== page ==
By Samuel Foxton Welles
Debut album from Yorkshire-based individualist Samuel Foxton Welles is a charming, old-fashioned and eccentric trip through the English countryside, where the worst thing that can happen, is getting knocked off your bicycle while carrying a basket full of eggs, and all the locals know that you should stop to let a tractor pass.
Album-opener 'Spinning Like A Whirlwind' deserves extra points, just for having the good old fashioned Yorkshire saying "sleeping like a sausage" as a lyric. This saying is threaded into a litany, alongside other, sometimes completely nonsensical, lines, all delivered in Welles' trademark unenthusiastic style. It has a gently hypnotising effect that'll draw the listener into 'Spinning Like A Whirlwind's winding world. It's such a subtle effect, that chances are you'll struggle to work out what it is that makes 'Spinning Like A Whirlwind' so addictive - which makes it even more mesmerising.
In terms of music, 'Spinning Like A Whirlwind' can be divided into two sections. The first, are verses of an unobtrusive background jangle, punctuated alternatively by a darkly throbbing bass, and deep, rumbling keys. The second, are sparkling, chorus-like instrumental passages that blend a rustic whistle, with dewy chimes. The black-hearted verses, with their inwards-turning vocal rhythms, act as the whirlwind, and the glimmering choruses play out like the eye of the storm. Like almost every song on this album, 'Spinning Like A Whirlwind' isn't an immediate hit, but it's deceptively addictive, and well worth the extra listens required, to really get into it.
First single to be lifted off the album, 'The Earthquake' is a slow, hypnotically winding track with lyrics that recount the tale of an earthquake as though it's urban folklore. Turning on the very neat phrase "there's a rattling sound / all around / earthquake," 'The Earthquake' is a maddeningly catchy song, disguised as an unassumingly folk ditty.
This album's major selling point is Welles' voice and quirky lyrics. Therefore, the two songs that don't place an emphasis on these, are automatically less bizarrely irresistible. The instrumental 'Searching Graveyards' is sorely lacking Welles' vocals, but it still manages to intrigue, with a duet between a lamenting recorder and a trombone. The more upbeat blare of the trombone, exaggerates the sad wispiness of the recorder, giving it more emotional clout than one instrument should rightfully possess.
Although 'Working T'Machine' isn't an instrumental, most of the lyrics are restricted to a trudging background chant of "I'm working the machine / I'm working the machine" with the occasional, dour lyric layered on top. The backing chant is claustrophobic, and it's ingenious how the voices pump along to a piston-like rhythm that hammers Welles' anti-industrial message home. 'Working T'Machine' is an artistic embodiment of soul-destroying toil, it's just that there are songs on this album that are far more enjoyable.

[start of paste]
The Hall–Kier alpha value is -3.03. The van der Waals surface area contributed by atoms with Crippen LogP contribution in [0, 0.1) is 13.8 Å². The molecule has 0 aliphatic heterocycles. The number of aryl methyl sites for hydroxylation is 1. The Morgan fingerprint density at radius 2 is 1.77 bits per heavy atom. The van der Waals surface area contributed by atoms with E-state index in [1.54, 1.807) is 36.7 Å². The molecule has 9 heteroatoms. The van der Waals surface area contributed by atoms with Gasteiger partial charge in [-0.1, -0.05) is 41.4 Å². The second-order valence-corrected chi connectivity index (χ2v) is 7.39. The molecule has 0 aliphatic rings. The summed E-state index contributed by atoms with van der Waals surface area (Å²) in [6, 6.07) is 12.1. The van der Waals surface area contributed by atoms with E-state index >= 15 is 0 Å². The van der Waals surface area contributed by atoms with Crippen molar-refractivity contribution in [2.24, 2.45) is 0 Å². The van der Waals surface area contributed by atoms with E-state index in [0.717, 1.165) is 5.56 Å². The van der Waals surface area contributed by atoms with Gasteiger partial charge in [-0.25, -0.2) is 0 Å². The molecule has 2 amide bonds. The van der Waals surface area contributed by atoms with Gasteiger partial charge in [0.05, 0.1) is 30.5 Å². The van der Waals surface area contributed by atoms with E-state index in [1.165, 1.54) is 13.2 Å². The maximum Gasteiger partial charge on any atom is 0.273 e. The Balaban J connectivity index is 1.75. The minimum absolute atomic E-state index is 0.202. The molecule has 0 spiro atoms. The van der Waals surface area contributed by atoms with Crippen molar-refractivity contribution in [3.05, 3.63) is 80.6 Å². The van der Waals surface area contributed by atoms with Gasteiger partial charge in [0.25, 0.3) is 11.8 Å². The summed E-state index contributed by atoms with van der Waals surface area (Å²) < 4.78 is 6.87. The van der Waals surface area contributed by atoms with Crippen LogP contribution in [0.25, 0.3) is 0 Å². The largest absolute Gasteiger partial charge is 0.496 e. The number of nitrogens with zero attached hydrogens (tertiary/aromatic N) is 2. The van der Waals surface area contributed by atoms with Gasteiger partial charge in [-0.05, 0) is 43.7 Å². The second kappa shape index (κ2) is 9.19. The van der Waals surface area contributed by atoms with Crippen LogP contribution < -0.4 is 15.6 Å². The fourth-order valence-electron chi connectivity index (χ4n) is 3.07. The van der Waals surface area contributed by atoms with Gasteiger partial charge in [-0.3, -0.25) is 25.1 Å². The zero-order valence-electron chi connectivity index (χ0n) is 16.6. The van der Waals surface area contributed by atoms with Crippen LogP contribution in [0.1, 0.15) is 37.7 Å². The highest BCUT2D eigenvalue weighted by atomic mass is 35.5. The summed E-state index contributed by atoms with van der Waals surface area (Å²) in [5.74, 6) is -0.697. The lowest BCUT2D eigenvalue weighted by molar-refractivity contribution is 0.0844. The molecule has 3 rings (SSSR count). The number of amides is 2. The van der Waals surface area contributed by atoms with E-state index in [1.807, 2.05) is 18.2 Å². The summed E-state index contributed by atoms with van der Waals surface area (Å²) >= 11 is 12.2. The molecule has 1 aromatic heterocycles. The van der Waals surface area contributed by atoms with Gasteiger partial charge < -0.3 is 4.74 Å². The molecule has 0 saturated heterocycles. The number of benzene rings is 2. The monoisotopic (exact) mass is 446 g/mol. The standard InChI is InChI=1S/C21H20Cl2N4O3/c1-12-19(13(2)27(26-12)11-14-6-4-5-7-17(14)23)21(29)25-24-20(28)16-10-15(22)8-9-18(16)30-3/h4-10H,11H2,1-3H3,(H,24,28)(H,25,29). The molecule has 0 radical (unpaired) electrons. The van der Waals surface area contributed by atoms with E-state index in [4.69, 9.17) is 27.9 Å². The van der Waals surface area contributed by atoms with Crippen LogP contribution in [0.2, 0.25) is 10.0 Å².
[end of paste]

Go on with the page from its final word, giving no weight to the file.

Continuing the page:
'I Hate Cars' and 'I'm On My Tractor' are album highlights for the same reason: their lyrics.
"Four wheels bad / and two wheels good" anthem 'I Hate Cars' is one, long assault of grin-inducing lyrical gems. Welles chants "I hate cars / I hate cars / knock me over / broke my shoulder" before launching into a soulful croon of "but I love to ride my bicycle" with a full supporting cast of heartfelt "ooooh, ooooh" backing vocals. It's worth listening for the lyrics alone, which blend entertaining oddness with an utterly serious delivery style, and a few good points about saving the environment and saving yourself on petrol money in the process. However, it also boasts some great, angular riffs that means you can enjoy both the lyrics and the music.
And the lyrical oddness continues with 'I'm On My Tractor.' Once again, the sheer randomness is hilarious, while Welles' serious handling of the subject matter, is strangely charismatic. "I'm on my tractor / I'm growing vegetables" he sings, without a trace of humour. 'I'm On My Tractor' is the embodiment of the eccentric English gentleman. It lacks the neat musical hooks of 'I Hate Cars,' relying on knocking percussion, and not much else. If Welles had fashioned this song with a few more musical hooks, it could have been an English countryside anthem to rival 'I Hate Cars.' As it is, it's a few steps behind 'I Hate Cars's brilliance.
Album-closer 'What A Terrible Day' shimmies along to a bluesy rhythm, complete with finger-clicks and humming, while Welles does a surprisingly good impression of a blues singer. But, this being Samuel Foxton Welles, the song isn't about your usual blues fair. Instead, he laments about being knocked off his bicycle, while carrying a whole basket of eggs, and said eggs breaking. The first half is funny and dripping in cool, bluesy vibes, but Welles is guilty of overcomplicating things towards the end, burying the lyrics that made 'A Terrible Day' so great in the first place, and losing some of that slick, bluesy swing.
'Pony And Trap' is a homage to the fast-disappearing English countryside and olde worlde way of life, and Samuel Foxton Welles' English eccentric persona radiates through the lyrics, and is utterly irresistible. 'I'm On My Tractor' and 'I Hate Cars' are gently humorous, nostalgia-drenched must-hears, and are guaranteed to brighten your day, while perhaps making you think differently about the way of life Welles is describing.